0

Momentarily unencrypted Payment cards

I read about the cyber-attacks related to the momentarily unencrypted payment processing data at the point of sales devices. Technically, how is it possible?

Is it when the cardholder enters an EMV (CHIP-and-PIN) payment card to make a payment, during the entry of PIN, the data remains unencrypted and it is skimmed? If not what else could happen in an ‘end to end encryption’ environment? Or this at all doesn’t occur to the EMV cards and applicable to the cards with magnetic strip only?

Either way I believe the usefulness of that data is limited for online transactions only, as for cash withdrawal or to use the cloned card the hacker would need PIN as well.

  • 1
    Could you give a reference to where you read this? It seems this applies more to mag stripe cards where everything to do with the transaction is available in plain text to the POS terminal. In EMV, the encryption is end-to-end from issuer bank to the EMV chip & PIN terminal, but track 2 data is still revealed in plain. – billc.cn Mar 3 '16 at 15:50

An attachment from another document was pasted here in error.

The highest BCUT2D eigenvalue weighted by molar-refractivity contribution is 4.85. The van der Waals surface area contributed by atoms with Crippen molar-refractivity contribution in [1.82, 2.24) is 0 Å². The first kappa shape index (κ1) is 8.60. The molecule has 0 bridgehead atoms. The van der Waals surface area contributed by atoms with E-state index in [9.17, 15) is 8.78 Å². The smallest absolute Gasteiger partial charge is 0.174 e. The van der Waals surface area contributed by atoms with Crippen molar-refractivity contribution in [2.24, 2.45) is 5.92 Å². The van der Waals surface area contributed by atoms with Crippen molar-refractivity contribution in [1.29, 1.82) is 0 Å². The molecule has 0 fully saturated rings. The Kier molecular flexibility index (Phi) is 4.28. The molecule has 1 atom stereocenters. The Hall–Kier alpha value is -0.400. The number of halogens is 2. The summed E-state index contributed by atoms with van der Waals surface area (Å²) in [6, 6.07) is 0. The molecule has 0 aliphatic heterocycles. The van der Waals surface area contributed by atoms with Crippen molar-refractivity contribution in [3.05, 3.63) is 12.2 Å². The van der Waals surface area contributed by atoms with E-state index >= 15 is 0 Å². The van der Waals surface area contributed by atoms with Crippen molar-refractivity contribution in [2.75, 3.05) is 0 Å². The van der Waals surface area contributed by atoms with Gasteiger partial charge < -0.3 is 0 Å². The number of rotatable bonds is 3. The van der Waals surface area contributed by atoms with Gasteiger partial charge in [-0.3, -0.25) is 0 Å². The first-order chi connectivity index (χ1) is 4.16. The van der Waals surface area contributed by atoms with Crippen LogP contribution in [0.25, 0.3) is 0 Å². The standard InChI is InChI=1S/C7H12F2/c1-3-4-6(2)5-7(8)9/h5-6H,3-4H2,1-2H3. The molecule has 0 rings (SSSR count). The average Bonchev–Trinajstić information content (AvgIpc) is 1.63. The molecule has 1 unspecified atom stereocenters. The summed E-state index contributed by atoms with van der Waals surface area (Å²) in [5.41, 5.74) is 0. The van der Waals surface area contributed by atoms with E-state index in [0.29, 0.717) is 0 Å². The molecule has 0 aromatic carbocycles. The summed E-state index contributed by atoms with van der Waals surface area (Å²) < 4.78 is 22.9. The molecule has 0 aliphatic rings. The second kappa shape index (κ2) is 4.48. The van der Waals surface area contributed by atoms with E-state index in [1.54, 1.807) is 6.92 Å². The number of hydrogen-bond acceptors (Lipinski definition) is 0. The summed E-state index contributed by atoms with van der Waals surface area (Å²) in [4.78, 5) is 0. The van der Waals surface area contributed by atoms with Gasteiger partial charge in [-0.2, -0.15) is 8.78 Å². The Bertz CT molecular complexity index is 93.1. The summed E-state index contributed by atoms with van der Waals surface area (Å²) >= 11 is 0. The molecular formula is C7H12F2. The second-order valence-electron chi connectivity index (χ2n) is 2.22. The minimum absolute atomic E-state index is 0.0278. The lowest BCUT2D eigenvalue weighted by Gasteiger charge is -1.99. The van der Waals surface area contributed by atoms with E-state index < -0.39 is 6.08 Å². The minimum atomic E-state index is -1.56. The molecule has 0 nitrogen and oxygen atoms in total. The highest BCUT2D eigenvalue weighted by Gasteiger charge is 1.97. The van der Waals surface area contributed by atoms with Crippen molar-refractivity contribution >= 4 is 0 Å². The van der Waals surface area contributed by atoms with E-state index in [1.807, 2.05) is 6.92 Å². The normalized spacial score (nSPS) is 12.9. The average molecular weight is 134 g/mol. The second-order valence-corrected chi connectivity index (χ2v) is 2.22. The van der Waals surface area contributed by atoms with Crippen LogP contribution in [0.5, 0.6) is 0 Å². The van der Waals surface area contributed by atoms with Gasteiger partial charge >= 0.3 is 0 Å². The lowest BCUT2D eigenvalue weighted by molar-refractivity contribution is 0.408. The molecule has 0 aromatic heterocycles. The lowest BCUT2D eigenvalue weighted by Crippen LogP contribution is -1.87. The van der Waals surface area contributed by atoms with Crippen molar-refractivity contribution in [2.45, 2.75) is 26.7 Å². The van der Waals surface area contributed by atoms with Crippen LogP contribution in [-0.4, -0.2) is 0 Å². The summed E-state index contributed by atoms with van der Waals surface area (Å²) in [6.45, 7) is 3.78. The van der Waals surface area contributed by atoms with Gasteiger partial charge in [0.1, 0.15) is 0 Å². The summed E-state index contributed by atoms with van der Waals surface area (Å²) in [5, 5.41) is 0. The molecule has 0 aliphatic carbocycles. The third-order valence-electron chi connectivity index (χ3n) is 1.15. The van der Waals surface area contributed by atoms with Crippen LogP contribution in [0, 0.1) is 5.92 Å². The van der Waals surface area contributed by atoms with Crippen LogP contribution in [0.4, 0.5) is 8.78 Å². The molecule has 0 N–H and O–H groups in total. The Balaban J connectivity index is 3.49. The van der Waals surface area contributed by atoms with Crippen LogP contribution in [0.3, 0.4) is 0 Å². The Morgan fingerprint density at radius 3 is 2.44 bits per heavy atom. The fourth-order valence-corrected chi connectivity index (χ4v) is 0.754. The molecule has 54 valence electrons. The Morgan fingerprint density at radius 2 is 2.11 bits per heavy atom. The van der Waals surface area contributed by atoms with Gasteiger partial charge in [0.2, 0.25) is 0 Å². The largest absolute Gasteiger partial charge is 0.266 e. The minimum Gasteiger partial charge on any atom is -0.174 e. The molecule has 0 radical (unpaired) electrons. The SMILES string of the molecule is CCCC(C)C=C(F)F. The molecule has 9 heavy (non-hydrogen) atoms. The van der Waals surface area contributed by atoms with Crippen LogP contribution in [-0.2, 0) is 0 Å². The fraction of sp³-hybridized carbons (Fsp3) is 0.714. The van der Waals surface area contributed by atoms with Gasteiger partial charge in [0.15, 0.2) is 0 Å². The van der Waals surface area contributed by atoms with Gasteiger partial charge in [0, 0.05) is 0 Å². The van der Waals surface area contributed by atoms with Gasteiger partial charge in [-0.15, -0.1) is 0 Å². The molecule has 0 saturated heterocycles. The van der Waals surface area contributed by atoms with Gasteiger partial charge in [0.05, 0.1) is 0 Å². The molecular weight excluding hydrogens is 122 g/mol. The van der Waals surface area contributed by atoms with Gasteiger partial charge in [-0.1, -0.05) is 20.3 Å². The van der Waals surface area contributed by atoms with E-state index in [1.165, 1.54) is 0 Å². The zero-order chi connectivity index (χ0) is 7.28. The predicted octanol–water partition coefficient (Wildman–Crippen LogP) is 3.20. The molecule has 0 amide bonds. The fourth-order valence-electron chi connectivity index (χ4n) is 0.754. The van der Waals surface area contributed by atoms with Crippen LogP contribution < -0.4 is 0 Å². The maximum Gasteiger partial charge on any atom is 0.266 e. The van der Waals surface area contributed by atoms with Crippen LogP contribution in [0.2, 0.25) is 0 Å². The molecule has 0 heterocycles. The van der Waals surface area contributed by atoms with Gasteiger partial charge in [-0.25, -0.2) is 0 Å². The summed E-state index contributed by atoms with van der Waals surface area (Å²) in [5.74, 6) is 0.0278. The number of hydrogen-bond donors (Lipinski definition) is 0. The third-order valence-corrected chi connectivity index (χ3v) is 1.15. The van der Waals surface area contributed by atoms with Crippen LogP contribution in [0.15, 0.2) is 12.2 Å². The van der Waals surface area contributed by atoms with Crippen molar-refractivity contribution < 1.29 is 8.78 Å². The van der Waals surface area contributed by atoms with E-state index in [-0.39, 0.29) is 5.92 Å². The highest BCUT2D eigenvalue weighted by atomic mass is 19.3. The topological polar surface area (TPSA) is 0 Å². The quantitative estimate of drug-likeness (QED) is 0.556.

1

Without a reference it is hard to answer how the attack is possible vis-à-vis the article that you read. However I have seen several similar attacks involving the magnetic strips and the terminals.

The credit card data on the magnetic strip is not encrypted. The encryption is applied by the POS when communicating with the bank. The data within the POS, which includes the track data and the pin for debit cards, is often not encrypted. Therefor if you compromise the POS terminal you can extract the credit card swipe data and even the pin number from debit cards.

The interception could occur with compromised firmware, software or physical devices (skimmers and friends) For example breaches see http://krebsonsecurity.com/2015/04/pos-providers-feel-brunt-of-poseidon-malware/. Krebs has a LOT of other breaches on record.

However these attack do not work (theoretically) on EMV cards. These cards have card to bank encryption, IE end to end. The authentication goes through the chip (see Why are chips safer than magnetic stripes?). All the attacker gets from compromising the terminal is the pin.

Your Answer

By clicking “Post Your Answer”, you agree to our terms of service, privacy policy and cookie policy

Not the answer you're looking for? Browse other questions tagged or ask your own question.